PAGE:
This book is divided into two parts. The first is a chronology, tracking how the virus developed in Wales from December 2019 to July 2020. The second looks at the key themes and issues that arose in the first wave of the virus.
The book records and explores events up until July 6 – the first day that no deaths were announced in Wales since the lockdown began. In many ways this is a shame.
There were dozens of other circumstances subsequently that fall outside the scope of the book that I would love to have covered: the A-level and GCSE result saga, the failures in the UK Government’s Lighthouse Labs and the October firebreak lockdown with the Welsh Government’s ban on the sale of non-essential goods.
At time of writing Wales and the wider UK sadly seem to be entering a second wave. Though this is not covered in the book, the events of March through July are the foundations of everything that has come since.
If the outbreak in March had been handled better, perhaps the UK wouldn’t be preparing for a socially distanced Christmas.
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At the beginning of February 2020 I was offered the job of acting Political Editor at WalesOnline and the Western Mail – the national newspaper of Wales.
The current political editor was going on maternity leave for around twelve months from the end of March and I was asked to step into the role from my post as Social Affairs Correspondent.
When the Editor-in-Chief and I spoke about the subjects I would look to cover over this period all the discussion was about issues like poverty, the end of the Brexit transition period and ways to make politics accessible and relevant to readers. We had no idea that from the start of March almost every story I would cover for the next six months would be about just one thing.
Through my new position I was able to interview on a near daily basis the people making the decisions that changed all our lives. I hope I am able to provide insight into what has happened to us all.
This book is not intended to make a political point. It is about how Covid-19 affected the people of Wales. However, political decision-making is intrinsically linked to this, and criticism and analysis of our politicians’ performance is inevitable. No one is doubting how hard the task before them was.
However it is my strongly held belief that to put oneself forward as a Member of Parliament or a Member of the Senedd (or any elected representative for that matter), is an act of supreme confidence. You are standing before people and telling them that you, and only you, are best placed to make their lives better.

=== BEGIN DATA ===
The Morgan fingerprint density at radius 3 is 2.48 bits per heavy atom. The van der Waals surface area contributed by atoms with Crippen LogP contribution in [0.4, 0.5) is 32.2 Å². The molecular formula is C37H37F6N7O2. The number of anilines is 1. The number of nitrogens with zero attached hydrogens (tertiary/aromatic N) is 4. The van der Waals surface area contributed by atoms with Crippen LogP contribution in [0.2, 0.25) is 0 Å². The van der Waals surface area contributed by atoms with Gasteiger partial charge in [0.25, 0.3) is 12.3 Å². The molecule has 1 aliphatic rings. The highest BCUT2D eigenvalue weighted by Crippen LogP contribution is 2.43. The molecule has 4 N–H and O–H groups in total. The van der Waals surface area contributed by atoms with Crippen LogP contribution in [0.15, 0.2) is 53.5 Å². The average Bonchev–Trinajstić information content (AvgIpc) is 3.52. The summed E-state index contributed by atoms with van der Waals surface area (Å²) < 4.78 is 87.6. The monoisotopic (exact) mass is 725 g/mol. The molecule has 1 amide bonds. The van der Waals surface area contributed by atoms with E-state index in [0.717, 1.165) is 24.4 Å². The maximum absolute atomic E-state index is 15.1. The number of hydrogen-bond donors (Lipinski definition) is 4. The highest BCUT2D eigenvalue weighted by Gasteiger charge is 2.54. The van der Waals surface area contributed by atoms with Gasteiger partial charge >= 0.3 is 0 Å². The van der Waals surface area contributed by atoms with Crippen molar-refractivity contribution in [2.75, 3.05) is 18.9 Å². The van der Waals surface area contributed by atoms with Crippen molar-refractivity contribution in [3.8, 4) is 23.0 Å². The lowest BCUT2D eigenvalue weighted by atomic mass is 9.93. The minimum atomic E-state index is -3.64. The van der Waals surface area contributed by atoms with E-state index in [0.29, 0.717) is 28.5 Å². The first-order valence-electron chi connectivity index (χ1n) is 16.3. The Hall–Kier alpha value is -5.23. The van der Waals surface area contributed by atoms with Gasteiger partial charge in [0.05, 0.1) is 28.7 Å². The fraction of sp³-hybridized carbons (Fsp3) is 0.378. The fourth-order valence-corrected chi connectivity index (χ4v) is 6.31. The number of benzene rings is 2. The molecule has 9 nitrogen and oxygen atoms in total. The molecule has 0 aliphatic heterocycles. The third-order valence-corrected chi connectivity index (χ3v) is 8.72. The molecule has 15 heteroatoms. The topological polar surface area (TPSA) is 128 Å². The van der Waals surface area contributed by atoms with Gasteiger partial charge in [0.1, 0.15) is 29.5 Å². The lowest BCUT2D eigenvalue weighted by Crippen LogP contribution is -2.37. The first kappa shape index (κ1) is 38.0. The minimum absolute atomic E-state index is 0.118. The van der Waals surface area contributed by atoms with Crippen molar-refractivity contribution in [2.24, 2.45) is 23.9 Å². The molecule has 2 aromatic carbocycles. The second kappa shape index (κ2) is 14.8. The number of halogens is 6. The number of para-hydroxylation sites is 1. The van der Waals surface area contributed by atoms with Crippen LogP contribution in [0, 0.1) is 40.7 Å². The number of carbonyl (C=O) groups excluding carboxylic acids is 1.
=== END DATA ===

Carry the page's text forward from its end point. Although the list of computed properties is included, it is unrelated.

“Understanding what has happened to us and why is the first step in ensuring that, in the longer term, it is change for the better.”
You are asking to be trusted with power over their lives, to decide how their children are educated and how they will be treated when they are old. You and your political party are asking for permission to tax their wages on the understanding that you will use the proceeds to make their society better.
You are saying that you can guide them through any crises. It shows total self assuredness. Because of this, you must be held to a higher standard. On morality, integrity and simple competence it is not enough to be ‘not too bad’. That is the standard I am applying within this book.
There are two final points to make. The first is to note that this is an incredibly fast moving situation. The science of this virus is progressing every single day. It is perfectly possible that some of the analysis I do within these pages will eventually be out of date as our understanding grows.
Frankly, I really hope that is the case because it means we are better placed to stop Covid having such a hold on our lives.
The second point is that no single book can cover all of the issues that the coronavirus pandemic raised. With a fast moving situation, it was often necessary to only touch on very worthy subjects for the sake of a coherent narrative. For that I can only apologise.
The crisis has changed Wales, the UK and in all likelihood the entire course of human history. Understanding what has happened to us and why is the first step in ensuring that, in the longer term, it is change for the better.